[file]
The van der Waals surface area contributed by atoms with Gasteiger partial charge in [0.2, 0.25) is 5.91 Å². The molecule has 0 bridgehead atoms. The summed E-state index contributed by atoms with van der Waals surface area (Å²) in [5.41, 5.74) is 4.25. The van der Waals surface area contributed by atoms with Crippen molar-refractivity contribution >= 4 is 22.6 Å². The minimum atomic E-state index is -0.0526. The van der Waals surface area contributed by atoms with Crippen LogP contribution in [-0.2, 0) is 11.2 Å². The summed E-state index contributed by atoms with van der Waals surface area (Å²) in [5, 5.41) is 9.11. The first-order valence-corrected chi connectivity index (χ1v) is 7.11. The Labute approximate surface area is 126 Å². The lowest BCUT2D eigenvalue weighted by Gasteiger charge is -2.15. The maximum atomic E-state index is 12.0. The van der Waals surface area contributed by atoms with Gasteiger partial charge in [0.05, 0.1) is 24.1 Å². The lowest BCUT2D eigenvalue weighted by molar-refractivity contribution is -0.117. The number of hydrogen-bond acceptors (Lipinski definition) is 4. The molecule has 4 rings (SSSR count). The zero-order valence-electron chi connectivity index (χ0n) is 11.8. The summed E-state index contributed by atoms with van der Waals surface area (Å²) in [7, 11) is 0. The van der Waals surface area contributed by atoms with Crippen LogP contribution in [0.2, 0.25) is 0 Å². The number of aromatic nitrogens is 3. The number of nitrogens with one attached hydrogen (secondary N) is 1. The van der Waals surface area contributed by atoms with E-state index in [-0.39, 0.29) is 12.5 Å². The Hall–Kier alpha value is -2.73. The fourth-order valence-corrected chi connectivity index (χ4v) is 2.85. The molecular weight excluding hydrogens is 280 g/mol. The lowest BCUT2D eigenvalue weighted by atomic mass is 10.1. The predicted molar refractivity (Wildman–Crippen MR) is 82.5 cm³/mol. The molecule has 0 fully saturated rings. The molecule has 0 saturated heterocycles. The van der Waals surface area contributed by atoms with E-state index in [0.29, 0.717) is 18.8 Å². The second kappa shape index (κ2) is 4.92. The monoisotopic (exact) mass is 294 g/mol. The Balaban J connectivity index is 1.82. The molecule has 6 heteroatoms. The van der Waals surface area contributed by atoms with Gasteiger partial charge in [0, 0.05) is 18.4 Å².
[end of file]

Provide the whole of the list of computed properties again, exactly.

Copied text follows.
The van der Waals surface area contributed by atoms with Gasteiger partial charge in [0.2, 0.25) is 5.91 Å². The molecule has 0 bridgehead atoms. The summed E-state index contributed by atoms with van der Waals surface area (Å²) in [5.41, 5.74) is 4.25. The van der Waals surface area contributed by atoms with Crippen molar-refractivity contribution >= 4 is 22.6 Å². The minimum atomic E-state index is -0.0526. The van der Waals surface area contributed by atoms with Crippen LogP contribution in [-0.2, 0) is 11.2 Å². The summed E-state index contributed by atoms with van der Waals surface area (Å²) in [5, 5.41) is 9.11. The first-order valence-corrected chi connectivity index (χ1v) is 7.11. The Labute approximate surface area is 126 Å². The lowest BCUT2D eigenvalue weighted by Gasteiger charge is -2.15. The maximum atomic E-state index is 12.0. The van der Waals surface area contributed by atoms with Gasteiger partial charge in [0.05, 0.1) is 24.1 Å². The lowest BCUT2D eigenvalue weighted by molar-refractivity contribution is -0.117. The number of hydrogen-bond acceptors (Lipinski definition) is 4. The molecule has 4 rings (SSSR count). The zero-order valence-electron chi connectivity index (χ0n) is 11.8. The summed E-state index contributed by atoms with van der Waals surface area (Å²) in [7, 11) is 0. The van der Waals surface area contributed by atoms with Crippen LogP contribution in [0.2, 0.25) is 0 Å². The number of aromatic nitrogens is 3. The number of nitrogens with one attached hydrogen (secondary N) is 1. The van der Waals surface area contributed by atoms with E-state index in [-0.39, 0.29) is 12.5 Å². The Hall–Kier alpha value is -2.73. The fourth-order valence-corrected chi connectivity index (χ4v) is 2.85. The molecular weight excluding hydrogens is 280 g/mol. The lowest BCUT2D eigenvalue weighted by atomic mass is 10.1. The predicted molar refractivity (Wildman–Crippen MR) is 82.5 cm³/mol. The molecule has 0 fully saturated rings. The molecule has 0 saturated heterocycles. The van der Waals surface area contributed by atoms with E-state index in [0.29, 0.717) is 18.8 Å². The second kappa shape index (κ2) is 4.92. The monoisotopic (exact) mass is 294 g/mol. The Balaban J connectivity index is 1.82. The molecule has 6 heteroatoms. The van der Waals surface area contributed by atoms with Gasteiger partial charge in [0, 0.05) is 18.4 Å².